i agree with infoage's statement that ducati north america is not being very forthcoming with problems associated with this motorcycle. it has been over a year now of me trying to get dna to address my overheating issues politely. i am now being forced to solicit legal representation. my motorcycle has sat for over two months now and not a wrench has been lifted to fix it.

this is why i have been so vocal about the issues with my s4. it's not to bash ducati's, rather it's to bash dna lack of concern for their customers, and an attempt to make others see there are issues with the S4.

folks that spend nearly 13K or more on a motorcycle should not have to put up with this type of bull_S_H_I_T.
 
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To answer an earlier question.

The early 2 valve air cooled Monsters have the battery (unsealed) upright on the back side of the airbox. As Scott Nelson mentioned they have a breather tube that if it comes loss (very likely) it will spill acid down the left side of the bike.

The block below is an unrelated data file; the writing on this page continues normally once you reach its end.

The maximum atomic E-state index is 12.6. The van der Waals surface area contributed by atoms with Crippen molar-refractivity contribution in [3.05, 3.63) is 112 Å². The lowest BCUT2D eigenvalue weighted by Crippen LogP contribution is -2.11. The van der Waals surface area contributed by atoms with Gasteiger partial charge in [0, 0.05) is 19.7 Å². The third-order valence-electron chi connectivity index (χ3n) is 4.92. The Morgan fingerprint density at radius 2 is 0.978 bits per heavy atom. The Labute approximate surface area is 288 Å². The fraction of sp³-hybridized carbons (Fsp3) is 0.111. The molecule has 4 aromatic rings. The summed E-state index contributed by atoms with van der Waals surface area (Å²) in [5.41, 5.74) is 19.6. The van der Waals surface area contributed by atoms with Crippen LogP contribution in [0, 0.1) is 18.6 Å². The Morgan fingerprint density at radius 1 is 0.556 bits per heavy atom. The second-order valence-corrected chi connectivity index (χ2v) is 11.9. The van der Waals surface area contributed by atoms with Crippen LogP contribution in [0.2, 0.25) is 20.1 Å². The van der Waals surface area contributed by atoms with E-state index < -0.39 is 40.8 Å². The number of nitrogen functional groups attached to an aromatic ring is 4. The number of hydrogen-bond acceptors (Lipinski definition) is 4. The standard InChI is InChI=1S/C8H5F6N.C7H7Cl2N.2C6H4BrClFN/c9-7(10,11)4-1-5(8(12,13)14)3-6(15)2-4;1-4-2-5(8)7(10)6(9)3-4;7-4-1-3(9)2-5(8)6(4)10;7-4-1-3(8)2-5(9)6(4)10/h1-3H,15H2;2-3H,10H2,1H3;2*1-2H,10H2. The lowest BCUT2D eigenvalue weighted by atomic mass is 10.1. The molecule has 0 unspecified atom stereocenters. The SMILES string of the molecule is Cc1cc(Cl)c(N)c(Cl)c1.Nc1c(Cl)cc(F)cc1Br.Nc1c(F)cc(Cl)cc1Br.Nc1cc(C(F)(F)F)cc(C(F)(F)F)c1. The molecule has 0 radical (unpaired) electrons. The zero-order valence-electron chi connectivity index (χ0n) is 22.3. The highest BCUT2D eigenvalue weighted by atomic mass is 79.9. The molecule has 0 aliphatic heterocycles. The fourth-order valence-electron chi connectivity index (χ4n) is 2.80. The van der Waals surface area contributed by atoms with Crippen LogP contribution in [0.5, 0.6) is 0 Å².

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Who else has had similar battery problems with their Ducati and what was the resolution?

Tom
I've got the same problem om my S4. Valve cover,side cover and slave cylinder, all stained from the acid.

I'm waiting for authorization from DNA to get it fixed. It is a sealed battery, so I think there would be no questions about warranty.
 
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in theory, it should be possible to install a sealed battery in any orientation. the problem i'd guess has to do with it's location. i tend to agree with mark that maybe the rear cylinder on the s4 runs hotter than on the 2v'd bikes and is just too much for the battery?

personally, i'd recommend waiting for your warranty to expire before doing anything proactive. if it boils over, then woo hoo!!! use the warrantied labor time to degree your cams since they're pulling the bike apart anyways ;)

rather than swapping batteries with another that may just have the same issue if heat is in fact the culprit, i'm figuring on installing a heatshield under the battery tray. then maybe slip a couple small rods between the tray and battery to encourage airflow/cooling?
 

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strati, markv -
do you think it's a combination of low qual batteries and environment? or primarily environment?

i'm thinking of the location and it might be tough to heat shield from convection off the cylinders - maybe trap heat more than shield?

i like the idea of a shield under the battery, it would be nice to know, for the ones that failed, did they appear to be overheated from below or external source? or swolen from internal failure?

...worried -

tx-m